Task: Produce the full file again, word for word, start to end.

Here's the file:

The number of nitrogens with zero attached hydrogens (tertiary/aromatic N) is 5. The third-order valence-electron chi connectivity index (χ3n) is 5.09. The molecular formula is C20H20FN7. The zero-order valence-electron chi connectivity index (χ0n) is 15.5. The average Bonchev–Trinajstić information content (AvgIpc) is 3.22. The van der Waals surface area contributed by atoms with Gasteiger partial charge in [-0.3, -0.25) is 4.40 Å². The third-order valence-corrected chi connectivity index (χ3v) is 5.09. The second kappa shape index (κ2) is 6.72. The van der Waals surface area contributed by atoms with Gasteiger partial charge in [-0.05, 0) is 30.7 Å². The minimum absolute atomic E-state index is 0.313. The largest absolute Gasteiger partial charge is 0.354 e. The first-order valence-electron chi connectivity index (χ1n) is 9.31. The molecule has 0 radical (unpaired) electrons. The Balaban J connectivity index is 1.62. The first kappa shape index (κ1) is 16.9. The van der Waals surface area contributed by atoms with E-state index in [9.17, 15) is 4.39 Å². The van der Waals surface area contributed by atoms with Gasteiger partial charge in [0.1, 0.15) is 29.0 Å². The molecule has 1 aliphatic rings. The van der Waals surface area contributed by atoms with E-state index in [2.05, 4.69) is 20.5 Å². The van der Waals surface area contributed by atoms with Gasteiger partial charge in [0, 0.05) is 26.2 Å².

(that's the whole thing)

The number of nitrogens with zero attached hydrogens (tertiary/aromatic N) is 5. The third-order valence-electron chi connectivity index (χ3n) is 5.09. The molecular formula is C20H20FN7. The zero-order valence-electron chi connectivity index (χ0n) is 15.5. The average Bonchev–Trinajstić information content (AvgIpc) is 3.22. The van der Waals surface area contributed by atoms with Gasteiger partial charge in [-0.3, -0.25) is 4.40 Å². The third-order valence-corrected chi connectivity index (χ3v) is 5.09. The second kappa shape index (κ2) is 6.72. The van der Waals surface area contributed by atoms with Gasteiger partial charge in [-0.05, 0) is 30.7 Å². The minimum absolute atomic E-state index is 0.313. The largest absolute Gasteiger partial charge is 0.354 e. The first-order valence-electron chi connectivity index (χ1n) is 9.31. The molecule has 0 radical (unpaired) electrons. The Balaban J connectivity index is 1.62. The first kappa shape index (κ1) is 16.9. The van der Waals surface area contributed by atoms with E-state index in [9.17, 15) is 4.39 Å². The van der Waals surface area contributed by atoms with Gasteiger partial charge in [0.1, 0.15) is 29.0 Å². The molecule has 1 aliphatic rings. The van der Waals surface area contributed by atoms with E-state index in [2.05, 4.69) is 20.5 Å². The van der Waals surface area contributed by atoms with Gasteiger partial charge in [0, 0.05) is 26.2 Å².